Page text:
It is this shared condition of "being there", of meaningfulness, and our vulnerability that is universal and unites is iliac are no foundations for our claims about truth, knowledge, and reality, but there is this universal condition of being there, of things mattering to us, being meaningful. Things only show up as interpreted within the horizons that our language, culture, and personal finite experience make possible. But we can see this "showing up" itself without getting caught in the meanings, the "truths" that enable this showing up, this presence. The horizons of our awareness are our inhibiting and our enabling limits. They give us our openness to everything, but are also the limits of our understanding and arc the source of much of our conflict, our casting the world in terms of good and bad, but more ominously, good and evil. We create enemies out of "difference" that threatens our habits, patterns, truths, and goals. We confuse importance, that things matter deeply to us, with "truth" about what we take to be important. Out of our insecurities and need, truth becomes most important without any awareness that this is what has happened. Ironically, this cuts us off from our spiritual and ethical core. We fail to see that there is something more basic than truth, namely that things matter, that it is the "mattering" itself, rather than the "what" that is most primordial and provides the most basic ethical communality. What matters is always a meaning, an interpretation within finite temporary horizons of understanding and that is why truth matters because these truths are interpretations with which to meet the challenge of our finitude, uncertainty, and vulnerability. Whatever commitments or leaps of faith we make, it is the deep need to have such connectedness that is basic, not this or that interpretation. Meaning-giving is most primordial, not this or that meaning that we call "truth? It would be instructive here to remember what one of the greatest Christians, Augustine, said about interpretation: To paraphrase the last chapter of his book My Confessions, since a sacred text is a text aimed at spiritual transformation in the lived experience of the reader, no interpretation can claim to be “true." Rather, if the interpretation brings the reader to live in the presence of the sacred, then the interpretation was "true." As long as one approaches the sacred with the attitude of deep humility and unknowing and does not have the arrogance to claim to know the truth, then one has the appropriate attitude with which to approach the sacred. This is entirely unsatisfactory from an historical, scientific, or logical/textual approach. But Augustine warns that logical and historical thinking should guide us when looking at the world, but not when we approach God/The Mystery. Likewise, to historicize or logicize a sacred text is to undermine its purpose and power. The sacred, which for Augustine is not something that can be addressed with historical or logical thinking, can only be approached with the deepest of humility, with the attitude that one knows nothing with regard to the deepest mysteries. The exercises here can be used for self-discovery and self-overcoming, the process of always returning to the place of humility in the face of one's finitude, fallibility, and vulnerability.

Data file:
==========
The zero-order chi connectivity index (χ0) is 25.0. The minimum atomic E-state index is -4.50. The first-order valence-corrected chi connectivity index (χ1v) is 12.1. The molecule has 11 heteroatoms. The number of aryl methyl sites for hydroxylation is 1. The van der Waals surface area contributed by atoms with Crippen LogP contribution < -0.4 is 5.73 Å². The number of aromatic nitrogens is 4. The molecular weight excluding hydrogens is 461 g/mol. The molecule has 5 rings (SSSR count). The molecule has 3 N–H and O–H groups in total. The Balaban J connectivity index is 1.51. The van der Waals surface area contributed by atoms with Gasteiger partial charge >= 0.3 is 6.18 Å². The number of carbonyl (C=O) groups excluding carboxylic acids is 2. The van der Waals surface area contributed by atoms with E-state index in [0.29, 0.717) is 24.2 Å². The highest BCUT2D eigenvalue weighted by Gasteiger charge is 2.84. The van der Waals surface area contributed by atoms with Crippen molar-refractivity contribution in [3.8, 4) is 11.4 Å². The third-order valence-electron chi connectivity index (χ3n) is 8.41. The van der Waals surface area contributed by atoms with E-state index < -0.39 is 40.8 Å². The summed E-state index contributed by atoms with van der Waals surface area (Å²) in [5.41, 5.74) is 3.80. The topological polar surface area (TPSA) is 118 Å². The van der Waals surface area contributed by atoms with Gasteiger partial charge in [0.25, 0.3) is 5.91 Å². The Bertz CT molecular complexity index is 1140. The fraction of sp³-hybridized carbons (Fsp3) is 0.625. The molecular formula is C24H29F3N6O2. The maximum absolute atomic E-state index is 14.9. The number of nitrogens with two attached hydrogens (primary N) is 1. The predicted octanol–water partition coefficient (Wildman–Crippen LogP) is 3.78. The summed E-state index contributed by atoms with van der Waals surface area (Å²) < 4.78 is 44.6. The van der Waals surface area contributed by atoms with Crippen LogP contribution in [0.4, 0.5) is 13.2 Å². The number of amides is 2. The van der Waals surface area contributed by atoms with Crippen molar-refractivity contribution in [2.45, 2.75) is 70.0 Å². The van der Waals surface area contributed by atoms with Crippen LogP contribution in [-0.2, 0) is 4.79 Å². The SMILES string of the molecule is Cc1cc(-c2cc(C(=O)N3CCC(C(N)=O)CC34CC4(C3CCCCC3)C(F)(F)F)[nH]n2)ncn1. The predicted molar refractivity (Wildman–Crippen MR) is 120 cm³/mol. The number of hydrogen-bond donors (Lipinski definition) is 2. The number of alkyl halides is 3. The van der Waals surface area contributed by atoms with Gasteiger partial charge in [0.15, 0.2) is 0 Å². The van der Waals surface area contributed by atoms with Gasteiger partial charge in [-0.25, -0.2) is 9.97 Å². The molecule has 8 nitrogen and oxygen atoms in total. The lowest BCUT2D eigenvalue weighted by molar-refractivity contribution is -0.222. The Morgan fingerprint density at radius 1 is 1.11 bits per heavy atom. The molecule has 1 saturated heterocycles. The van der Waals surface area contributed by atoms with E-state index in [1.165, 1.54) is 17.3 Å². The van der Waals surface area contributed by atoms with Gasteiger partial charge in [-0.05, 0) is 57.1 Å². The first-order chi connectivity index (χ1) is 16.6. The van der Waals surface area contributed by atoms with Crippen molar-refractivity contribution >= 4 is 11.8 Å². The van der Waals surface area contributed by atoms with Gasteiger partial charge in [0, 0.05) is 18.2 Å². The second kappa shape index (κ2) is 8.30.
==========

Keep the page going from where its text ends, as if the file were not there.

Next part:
The following are a few succinct insights from philosophy and religion to contemplate. There are many more that will be used from world philosophy and religion. Wisdom or profound insight often seems ridiculous when stated outright. Think on these until they begin to make sense, until they speak to you powerfully enough to transform the attitude with which you approach life.
1. “Love your enemy.” (Jesus, Buddha)
2. “No harm can come to a good person.” (Socrates/Plato)
3. “It's not what happens that upsets us, but what we make it mean.” (Epictetus)
4. “The unexamined life is not worth living.” (Socrates/Plato)
5. “Think not of the ignorance and faults of others, but of your own.” (Kung Fu Tzu)
6. “The beginning of wisdom is the recognition of your own ignorance.” (Socrates/Plato)
7. “Treat others as you yourself would be treated.” (Kung Fu Tzu, Jesus, many others)
8. “If you meet the Buddha on the road, kill him.” (Zen proverb)